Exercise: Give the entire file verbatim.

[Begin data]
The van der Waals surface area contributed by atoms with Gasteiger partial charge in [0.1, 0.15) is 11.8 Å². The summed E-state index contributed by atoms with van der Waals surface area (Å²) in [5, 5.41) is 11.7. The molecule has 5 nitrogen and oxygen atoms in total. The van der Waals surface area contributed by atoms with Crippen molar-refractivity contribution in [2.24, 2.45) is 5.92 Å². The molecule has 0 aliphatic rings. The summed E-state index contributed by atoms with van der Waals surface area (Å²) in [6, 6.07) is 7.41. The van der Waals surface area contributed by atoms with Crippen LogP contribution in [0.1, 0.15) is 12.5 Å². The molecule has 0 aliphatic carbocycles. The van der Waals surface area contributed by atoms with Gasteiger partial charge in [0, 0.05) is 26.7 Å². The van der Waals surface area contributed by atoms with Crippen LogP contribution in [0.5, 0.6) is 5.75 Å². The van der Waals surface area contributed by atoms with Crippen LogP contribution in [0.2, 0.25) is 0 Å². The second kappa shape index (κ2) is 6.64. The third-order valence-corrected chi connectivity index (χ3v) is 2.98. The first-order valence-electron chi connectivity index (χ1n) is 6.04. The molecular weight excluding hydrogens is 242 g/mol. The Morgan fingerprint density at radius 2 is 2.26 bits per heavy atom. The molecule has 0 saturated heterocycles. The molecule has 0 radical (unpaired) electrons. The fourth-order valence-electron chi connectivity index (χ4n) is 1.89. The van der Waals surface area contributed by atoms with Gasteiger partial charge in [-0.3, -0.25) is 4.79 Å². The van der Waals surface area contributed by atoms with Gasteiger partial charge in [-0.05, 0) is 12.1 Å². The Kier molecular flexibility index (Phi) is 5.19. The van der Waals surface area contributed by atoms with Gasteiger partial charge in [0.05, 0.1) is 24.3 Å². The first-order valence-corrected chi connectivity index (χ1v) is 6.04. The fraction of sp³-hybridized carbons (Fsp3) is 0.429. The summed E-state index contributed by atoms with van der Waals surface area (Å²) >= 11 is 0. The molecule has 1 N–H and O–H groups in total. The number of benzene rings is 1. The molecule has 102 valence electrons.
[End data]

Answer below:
The van der Waals surface area contributed by atoms with Gasteiger partial charge in [0.1, 0.15) is 11.8 Å². The summed E-state index contributed by atoms with van der Waals surface area (Å²) in [5, 5.41) is 11.7. The molecule has 5 nitrogen and oxygen atoms in total. The van der Waals surface area contributed by atoms with Crippen molar-refractivity contribution in [2.24, 2.45) is 5.92 Å². The molecule has 0 aliphatic rings. The summed E-state index contributed by atoms with van der Waals surface area (Å²) in [6, 6.07) is 7.41. The van der Waals surface area contributed by atoms with Crippen LogP contribution in [0.1, 0.15) is 12.5 Å². The molecule has 0 aliphatic carbocycles. The van der Waals surface area contributed by atoms with Gasteiger partial charge in [0, 0.05) is 26.7 Å². The van der Waals surface area contributed by atoms with Crippen LogP contribution in [0.5, 0.6) is 5.75 Å². The van der Waals surface area contributed by atoms with Crippen LogP contribution in [0.2, 0.25) is 0 Å². The second kappa shape index (κ2) is 6.64. The third-order valence-corrected chi connectivity index (χ3v) is 2.98. The first-order valence-electron chi connectivity index (χ1n) is 6.04. The molecular weight excluding hydrogens is 242 g/mol. The Morgan fingerprint density at radius 2 is 2.26 bits per heavy atom. The molecule has 0 saturated heterocycles. The molecule has 0 radical (unpaired) electrons. The fourth-order valence-electron chi connectivity index (χ4n) is 1.89. The van der Waals surface area contributed by atoms with Gasteiger partial charge in [-0.3, -0.25) is 4.79 Å². The van der Waals surface area contributed by atoms with Gasteiger partial charge in [-0.05, 0) is 12.1 Å². The Kier molecular flexibility index (Phi) is 5.19. The van der Waals surface area contributed by atoms with Gasteiger partial charge in [0.05, 0.1) is 24.3 Å². The first-order valence-corrected chi connectivity index (χ1v) is 6.04. The fraction of sp³-hybridized carbons (Fsp3) is 0.429. The summed E-state index contributed by atoms with van der Waals surface area (Å²) >= 11 is 0. The molecule has 1 N–H and O–H groups in total. The number of benzene rings is 1. The molecule has 102 valence electrons.